- Series: Oxford World's Classics
- Paperback: 528 pages
- Publisher: Oxford University Press (July 23, 1998)
- Language: English
- ISBN-10: 019283472X
- ISBN-13: 978-0192834720
- Product Dimensions: 7.6 x 1 x 5 inches
- Shipping Weight: 13.6 ounces
- Average Customer Review: 4.3 out of 5 stars See all reviews (171 customer reviews)
- Amazon Best Sellers Rank: #960,759 in Books (See Top 100 in Books)
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Metamorphoses (Oxford World's Classics)
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"Notes are very helpful indeed."--L. Cahoon, Gettysburg College
"Of the English translations now available, Melville's new version is the only that reproduces the grace, speed, and nervous tension of Ovid's original. It is a rare achievement."--Richard P. Martin, Princeton University
"An excellent translation, elegant and accurate."--Simone Turbeville, University of Texas, Arlington
"Melville has chosen blank verse, pleasantly varied by rhymed couplets to round off each sequence. His narrative is taut...his vocabulary vivid and flexible, his speeches pungent or powerful, and his command of wit a delight."--Classical Review
"If Ovid wanted to read himself in English, he should certainly be happy with Melville's translation, which eloquently captures a great deal of his urbanity, wit, and sentiment in an expressive blank verse that is itself a bit of a wonder."--Thomas Clayton, Chairman, University of Minnesota
"The translation is readable and tells the tales with charm, and the notes are truly excellent."--Carol R. Hershenson, Xavier University
"Excellent poetic rendition, at reasonable price. Thank you. I shall order a whole library of Oxford World's Classics."--Dr. Barbara Huval, Lamar University
"Reads compellingly--as Ovid should. Students enjoy [this work] greatly."--Ann Lauinger, Sarah Lawrence College
"I like this translation very much. I used it this semester and will continue to use it."--Gregory M. Malion, University of New Hampshire
"I shall regularly adopt this edition to use in my mythology class. It is the best paperback edition around: readable translations, episodes have titles, glossary and original line numbers on top of page."--Cliff Brockman, St. John Fisher College
About the Author
Publius Ovidius Naso, a Roman poet known to the English-speaking world as Ovid, wrote on topics of love, abandoned women, and mythological transformations. Ranked alongside Virgil and Horace as one of the three canonical poets of Latin literature, Ovid was generally considered the greatest master of the elegiac couplet.
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Top customer reviews
Nowadays, thanks to the Internet, it is possible to get a word-by-word translation/dictionary online at the Perseus/Tufts project, which, even if you have had only a year or so of Latin, is well worth having with you alongside a translation. Check it out!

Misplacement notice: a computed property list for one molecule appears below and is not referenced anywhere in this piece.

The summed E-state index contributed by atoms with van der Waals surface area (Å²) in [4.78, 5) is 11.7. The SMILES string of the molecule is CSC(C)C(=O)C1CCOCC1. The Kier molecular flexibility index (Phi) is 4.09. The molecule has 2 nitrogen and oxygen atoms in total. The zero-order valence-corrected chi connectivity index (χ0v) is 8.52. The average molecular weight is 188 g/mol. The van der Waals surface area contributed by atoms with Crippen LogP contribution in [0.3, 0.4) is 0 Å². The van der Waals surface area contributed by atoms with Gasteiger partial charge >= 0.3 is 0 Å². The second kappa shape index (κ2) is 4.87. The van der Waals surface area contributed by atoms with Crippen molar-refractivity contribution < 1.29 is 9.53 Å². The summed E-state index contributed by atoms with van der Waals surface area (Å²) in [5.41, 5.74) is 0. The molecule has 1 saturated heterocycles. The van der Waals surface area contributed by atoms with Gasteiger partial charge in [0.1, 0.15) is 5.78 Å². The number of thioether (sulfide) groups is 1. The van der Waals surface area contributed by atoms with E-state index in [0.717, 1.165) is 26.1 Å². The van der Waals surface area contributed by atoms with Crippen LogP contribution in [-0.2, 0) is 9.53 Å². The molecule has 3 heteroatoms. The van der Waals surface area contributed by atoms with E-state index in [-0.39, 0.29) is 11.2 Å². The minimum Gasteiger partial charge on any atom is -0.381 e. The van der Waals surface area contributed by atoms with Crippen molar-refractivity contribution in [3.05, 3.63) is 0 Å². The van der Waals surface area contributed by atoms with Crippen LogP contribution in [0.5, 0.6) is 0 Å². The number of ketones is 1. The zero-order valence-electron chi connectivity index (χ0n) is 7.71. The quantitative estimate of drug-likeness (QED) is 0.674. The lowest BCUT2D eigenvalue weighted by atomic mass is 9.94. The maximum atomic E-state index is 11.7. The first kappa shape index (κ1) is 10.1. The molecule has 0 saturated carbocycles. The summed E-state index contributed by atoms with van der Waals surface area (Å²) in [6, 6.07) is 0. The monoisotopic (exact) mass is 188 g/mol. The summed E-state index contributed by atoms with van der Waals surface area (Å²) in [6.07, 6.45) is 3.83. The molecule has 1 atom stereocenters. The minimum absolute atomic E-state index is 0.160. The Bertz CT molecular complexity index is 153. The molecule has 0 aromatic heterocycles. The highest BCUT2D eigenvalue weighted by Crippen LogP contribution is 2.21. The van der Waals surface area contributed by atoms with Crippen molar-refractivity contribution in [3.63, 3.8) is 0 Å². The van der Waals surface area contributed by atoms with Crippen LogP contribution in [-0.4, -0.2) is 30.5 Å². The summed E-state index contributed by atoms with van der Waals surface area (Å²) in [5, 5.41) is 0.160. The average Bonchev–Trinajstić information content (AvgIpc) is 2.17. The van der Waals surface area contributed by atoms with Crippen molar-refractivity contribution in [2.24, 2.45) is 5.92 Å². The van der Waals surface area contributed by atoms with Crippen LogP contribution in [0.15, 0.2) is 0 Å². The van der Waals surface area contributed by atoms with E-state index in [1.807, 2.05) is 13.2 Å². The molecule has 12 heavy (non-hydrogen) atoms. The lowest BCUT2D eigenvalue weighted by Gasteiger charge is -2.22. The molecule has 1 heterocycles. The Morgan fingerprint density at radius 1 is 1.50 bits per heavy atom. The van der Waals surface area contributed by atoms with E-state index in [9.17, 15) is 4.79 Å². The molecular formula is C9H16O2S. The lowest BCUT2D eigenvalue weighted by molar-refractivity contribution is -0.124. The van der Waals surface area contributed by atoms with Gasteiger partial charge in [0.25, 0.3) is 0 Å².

Ovid's scenes are beautifully woven: the rhetorics and structures, usually borrowed from existing stories, are clever, and the characters live and breathe. Although the effects of the many cross-currents among god and mortal, creature and nature, etcetera are, at least superficially, those of wild fantasy and myth, examples of the poet's subtle-yet-overriding Logoi can be found in passages like Narcissus and Echo, Tiresias and Pyramus and Thisbe, where the action seems as much fated and rational as ridiculous. That is, Ovid employs artifice wherein one conceit mirrors and affects another (and yet another and another and so on) in clear, logical fashion. For example:
When Apollo wielded his bow, writes Ovid, "He drew two arrows of opposing power./ One shaft that rouses love and one that routs it." Or when describing anthropomorphic pathos of nature and earth, the artist suggests, "Then hungry nature lacking nourishment/ Will faint and, starving, starve her furnaces." This inspired language is masterfully rendered by Melville, who likes to end passages with rhymed couplets like: "And in its stead they found a flower--behold/ White petals clustered round a cup of gold!"
Unlike so many contemporary translators, Melville is after more than mere information and "accuracy" here. He's striving for fidelity to the original, Latin text vis-à-vis the reader's experience, and with the help of E. J. Kenney's useful--if too short--introduction and the book's copious endnotes, I feel the effort yields success. Compared with Mandelbaum's disappointing The Metamorphoses of Ovid, an overly bland and technical piece for someone who displayed such remarkable prowess in The Aeneid of Virgil (Bantam Classics), this Oxford edition transcends and entertains.
As it should, too, because Metamorphoses is great fun. So much so, it inspired a school-aged bard six centuries later.